Matt Chiodi: And what we found was that this problem that we had found in this one customer was actually much more widespread. In fact, we found literally hundreds of EC2 backups that we would have been able to access had we not been ethical in how we were doing this. We found encryption keys that were available publicly. And there were many accounts that, again, had this not been Unit 42, had this been an actual attacker, that they could have gotten access to. So again, we walked away from this saying, you know, this wasn't an isolated issue with one customer. This is something that is likely affecting thousands of cloud accounts worldwide.
Dave Bittner: How can organizations go about checking themselves out? Is this a matter of an internal audit? I mean, obviously this organization reached out to you to test this. Is it likely that they would have found it on their own through their own processes?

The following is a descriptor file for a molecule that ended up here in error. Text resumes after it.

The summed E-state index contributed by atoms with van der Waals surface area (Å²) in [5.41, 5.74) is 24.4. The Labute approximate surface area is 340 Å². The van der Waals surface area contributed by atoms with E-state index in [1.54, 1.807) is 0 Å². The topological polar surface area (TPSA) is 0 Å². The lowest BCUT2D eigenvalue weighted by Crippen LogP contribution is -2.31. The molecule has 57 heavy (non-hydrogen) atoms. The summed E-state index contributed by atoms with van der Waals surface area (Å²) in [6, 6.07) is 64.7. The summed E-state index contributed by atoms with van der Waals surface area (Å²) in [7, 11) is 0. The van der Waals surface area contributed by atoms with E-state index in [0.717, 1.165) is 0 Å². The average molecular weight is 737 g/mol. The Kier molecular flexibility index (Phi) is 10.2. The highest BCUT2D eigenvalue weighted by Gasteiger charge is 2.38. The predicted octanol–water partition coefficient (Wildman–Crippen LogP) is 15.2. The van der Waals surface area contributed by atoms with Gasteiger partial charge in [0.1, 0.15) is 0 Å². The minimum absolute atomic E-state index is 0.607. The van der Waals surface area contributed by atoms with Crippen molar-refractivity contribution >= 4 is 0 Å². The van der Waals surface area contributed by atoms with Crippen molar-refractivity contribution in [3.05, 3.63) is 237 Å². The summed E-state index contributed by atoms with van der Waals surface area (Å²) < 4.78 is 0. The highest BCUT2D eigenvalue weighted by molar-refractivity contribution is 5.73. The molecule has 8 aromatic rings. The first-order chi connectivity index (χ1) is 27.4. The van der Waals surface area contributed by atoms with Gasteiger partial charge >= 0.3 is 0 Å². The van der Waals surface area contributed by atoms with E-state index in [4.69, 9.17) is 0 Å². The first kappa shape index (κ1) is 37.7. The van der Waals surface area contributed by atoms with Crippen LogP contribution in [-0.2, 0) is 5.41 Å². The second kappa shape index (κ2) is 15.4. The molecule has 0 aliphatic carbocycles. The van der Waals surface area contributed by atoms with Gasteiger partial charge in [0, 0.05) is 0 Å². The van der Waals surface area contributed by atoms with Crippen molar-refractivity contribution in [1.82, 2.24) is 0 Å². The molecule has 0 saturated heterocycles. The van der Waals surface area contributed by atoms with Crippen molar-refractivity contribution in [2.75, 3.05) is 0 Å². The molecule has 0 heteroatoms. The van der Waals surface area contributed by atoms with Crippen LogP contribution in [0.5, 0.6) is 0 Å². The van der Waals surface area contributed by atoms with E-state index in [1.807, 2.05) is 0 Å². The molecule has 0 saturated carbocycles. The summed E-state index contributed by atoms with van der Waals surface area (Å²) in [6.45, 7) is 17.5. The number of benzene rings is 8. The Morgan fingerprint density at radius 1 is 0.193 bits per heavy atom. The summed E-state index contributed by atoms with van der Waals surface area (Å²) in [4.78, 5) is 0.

Matt Chiodi: You know, they may have found it eventually. But unfortunately – I mean, fortunately, in the case of this customer, they were able to have forensics involved and they were able to determine that they were not breached. No one else, luckily, had discovered this. But a lot of times, you know, clients don't get lucky, right? So I think in this case here, what I would say organizations really need to focus on moving forward is two things. And we talk about this in the report. Near the end of it, we basically give ten recommendations or best practices for really trying to eliminate these types of things. So I won't go over all ten, but I'd say there's three in my view that really stand out.
Matt Chiodi: The first is just the whole concept of granting least privilege. And all that means is, look, it's about figuring out, you know, here's a developer. What is it that they need to do on a regular basis? And then it's just figuring out how do I give them the ability to do what they need to do and give them the ability to do nothing else. That is the concept of least privilege.